The work of acclaimed Ghanaian artist El Anatsui commanded the top price at this week’s Sotheby’s auction, the first modern and contemporary African art sale held by the London house.
“Earth Developing More Roots” sold for £728,750, or about USD$945,000, said Sotheby’s in a press release. The sculpture created in 2011 was made of recycled aluminium bottle caps and copper wire.
Anatsui, who divides his time between Ghana and Nigeria, often works in cast-off metals and materials. He is famous for creating sculptures and wall-presented installations that rely on liquor bottle caps, cassava graters and other simple materials.
“His work can interrogate the history of colonialism and draw connections between consumption, waste, and the environment, but at the core is his unique formal language that distinguishes his practice,” explains the Jack Shaiman Gallery in New York City, a home to Anatsui’s work since 2005.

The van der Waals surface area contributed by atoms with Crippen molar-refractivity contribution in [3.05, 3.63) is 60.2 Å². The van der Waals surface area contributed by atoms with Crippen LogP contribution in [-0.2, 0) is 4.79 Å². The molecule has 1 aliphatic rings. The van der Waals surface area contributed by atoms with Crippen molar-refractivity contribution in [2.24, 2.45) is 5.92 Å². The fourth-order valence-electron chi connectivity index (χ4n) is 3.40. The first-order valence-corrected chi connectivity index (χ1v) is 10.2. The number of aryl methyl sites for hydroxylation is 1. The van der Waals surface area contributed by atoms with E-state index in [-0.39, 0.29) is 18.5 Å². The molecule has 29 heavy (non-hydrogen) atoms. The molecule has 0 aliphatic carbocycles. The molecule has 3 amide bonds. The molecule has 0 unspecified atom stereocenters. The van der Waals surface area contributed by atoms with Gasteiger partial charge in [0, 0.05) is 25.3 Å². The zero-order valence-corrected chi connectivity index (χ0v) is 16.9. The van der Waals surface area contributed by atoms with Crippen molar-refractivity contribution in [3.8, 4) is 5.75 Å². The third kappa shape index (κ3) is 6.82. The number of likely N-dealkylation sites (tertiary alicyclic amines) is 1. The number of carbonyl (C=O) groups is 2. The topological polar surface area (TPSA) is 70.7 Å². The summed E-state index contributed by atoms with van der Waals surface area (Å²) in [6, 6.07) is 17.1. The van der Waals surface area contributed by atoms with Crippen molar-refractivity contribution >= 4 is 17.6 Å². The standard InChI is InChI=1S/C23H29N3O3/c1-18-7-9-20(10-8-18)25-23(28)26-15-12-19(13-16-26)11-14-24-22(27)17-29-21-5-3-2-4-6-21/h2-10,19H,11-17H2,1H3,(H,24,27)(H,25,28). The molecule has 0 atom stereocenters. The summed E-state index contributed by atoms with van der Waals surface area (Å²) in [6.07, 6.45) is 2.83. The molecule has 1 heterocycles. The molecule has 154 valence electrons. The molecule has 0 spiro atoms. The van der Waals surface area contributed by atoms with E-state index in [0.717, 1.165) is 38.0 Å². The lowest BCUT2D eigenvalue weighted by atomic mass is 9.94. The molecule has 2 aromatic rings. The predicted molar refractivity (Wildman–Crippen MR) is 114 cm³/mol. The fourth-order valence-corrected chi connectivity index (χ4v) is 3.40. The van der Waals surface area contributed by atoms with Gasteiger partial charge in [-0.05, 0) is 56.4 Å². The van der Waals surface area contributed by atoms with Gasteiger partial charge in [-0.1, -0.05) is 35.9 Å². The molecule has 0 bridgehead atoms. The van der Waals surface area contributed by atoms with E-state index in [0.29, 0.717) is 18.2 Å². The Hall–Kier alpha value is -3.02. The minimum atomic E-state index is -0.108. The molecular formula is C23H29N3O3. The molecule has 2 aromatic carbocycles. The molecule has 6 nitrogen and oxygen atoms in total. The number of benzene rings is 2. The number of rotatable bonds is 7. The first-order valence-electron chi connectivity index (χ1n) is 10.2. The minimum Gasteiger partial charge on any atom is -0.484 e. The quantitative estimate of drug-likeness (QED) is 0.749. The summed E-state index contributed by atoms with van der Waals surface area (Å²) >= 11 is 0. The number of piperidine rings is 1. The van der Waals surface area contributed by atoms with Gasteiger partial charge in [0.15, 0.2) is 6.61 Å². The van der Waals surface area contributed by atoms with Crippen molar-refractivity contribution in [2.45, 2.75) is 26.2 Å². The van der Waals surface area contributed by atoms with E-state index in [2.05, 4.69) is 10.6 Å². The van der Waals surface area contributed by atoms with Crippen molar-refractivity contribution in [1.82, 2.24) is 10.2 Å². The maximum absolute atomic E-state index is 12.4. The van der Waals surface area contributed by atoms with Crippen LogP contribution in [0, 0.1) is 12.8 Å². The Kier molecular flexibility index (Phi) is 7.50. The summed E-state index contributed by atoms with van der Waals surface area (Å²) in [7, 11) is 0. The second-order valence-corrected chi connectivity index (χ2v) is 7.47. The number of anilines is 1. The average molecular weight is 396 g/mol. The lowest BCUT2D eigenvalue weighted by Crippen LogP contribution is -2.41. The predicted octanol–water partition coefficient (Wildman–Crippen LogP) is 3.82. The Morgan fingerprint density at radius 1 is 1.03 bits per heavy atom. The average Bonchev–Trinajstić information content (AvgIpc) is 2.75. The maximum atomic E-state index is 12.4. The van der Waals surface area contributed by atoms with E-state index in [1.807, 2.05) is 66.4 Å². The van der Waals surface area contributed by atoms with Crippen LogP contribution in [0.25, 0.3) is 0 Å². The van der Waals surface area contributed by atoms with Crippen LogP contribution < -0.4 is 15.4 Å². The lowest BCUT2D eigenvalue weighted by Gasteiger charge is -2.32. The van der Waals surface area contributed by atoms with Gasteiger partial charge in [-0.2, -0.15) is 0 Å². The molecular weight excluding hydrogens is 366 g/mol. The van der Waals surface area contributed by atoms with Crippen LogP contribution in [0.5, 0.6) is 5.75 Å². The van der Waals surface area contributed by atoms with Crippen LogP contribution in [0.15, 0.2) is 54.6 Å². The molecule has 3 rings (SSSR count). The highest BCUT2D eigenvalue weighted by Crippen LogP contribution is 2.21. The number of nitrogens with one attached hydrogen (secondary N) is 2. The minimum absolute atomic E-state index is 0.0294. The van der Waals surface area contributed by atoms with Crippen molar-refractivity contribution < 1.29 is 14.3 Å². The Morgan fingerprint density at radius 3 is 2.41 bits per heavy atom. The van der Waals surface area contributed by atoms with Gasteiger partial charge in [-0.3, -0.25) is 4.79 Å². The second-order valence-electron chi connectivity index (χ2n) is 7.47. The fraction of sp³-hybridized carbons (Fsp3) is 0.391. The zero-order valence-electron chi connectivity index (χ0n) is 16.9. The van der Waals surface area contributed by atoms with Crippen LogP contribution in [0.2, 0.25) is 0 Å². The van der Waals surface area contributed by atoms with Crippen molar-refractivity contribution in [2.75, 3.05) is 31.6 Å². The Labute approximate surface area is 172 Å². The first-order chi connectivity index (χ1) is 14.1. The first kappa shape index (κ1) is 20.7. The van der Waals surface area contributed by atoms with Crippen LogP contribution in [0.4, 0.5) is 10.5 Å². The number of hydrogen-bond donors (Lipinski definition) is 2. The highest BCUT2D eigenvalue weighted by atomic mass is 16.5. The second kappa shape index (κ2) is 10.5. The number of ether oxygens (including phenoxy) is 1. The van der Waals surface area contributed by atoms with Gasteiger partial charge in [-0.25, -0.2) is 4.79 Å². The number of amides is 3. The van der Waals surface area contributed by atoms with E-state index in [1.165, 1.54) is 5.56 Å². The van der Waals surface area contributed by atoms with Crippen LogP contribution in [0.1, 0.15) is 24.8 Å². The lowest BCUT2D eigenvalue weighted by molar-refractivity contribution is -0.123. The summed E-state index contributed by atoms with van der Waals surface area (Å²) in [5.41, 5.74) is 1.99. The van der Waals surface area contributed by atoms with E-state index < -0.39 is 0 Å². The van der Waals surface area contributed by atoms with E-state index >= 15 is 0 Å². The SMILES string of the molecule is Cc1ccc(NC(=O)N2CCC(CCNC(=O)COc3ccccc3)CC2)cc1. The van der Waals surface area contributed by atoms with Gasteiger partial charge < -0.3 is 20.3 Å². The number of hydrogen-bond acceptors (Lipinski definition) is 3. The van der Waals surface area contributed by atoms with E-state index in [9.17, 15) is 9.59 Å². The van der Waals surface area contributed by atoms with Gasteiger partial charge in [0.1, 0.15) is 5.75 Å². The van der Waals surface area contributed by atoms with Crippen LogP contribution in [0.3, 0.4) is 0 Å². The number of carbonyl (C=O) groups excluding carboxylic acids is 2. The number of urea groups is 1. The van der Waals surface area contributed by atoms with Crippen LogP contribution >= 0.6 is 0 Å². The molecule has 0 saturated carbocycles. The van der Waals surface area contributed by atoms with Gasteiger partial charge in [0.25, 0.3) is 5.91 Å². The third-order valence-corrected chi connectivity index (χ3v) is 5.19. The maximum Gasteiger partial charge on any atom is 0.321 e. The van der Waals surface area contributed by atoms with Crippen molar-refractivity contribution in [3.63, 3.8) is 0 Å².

Public collections in Europe are found at the British Museum in London, the Museum Kunstpalast in Germany and Centre Pompidou in Paris. They also are held at the Setagaya Museum in Japan, as well as prominent American museums like the Metropolitan Museum of Art.
Other artists participating in the Sotheby’s auction included Irma Stern, whose “Sunflowers” was sold for £416,750. António Ole of Angola, Pascale Marthine Tayou of Cameroon, Ouattara Watts of Cote d’Ivoire and Eddy Kamuanga Ilunga of Democratic Republic of Congo were among the artists, as was Virginia Chihota of Zimbabwe.
The auction reflects the growing interest in African art, which continues its market momentum, according to a recent Financial Times report.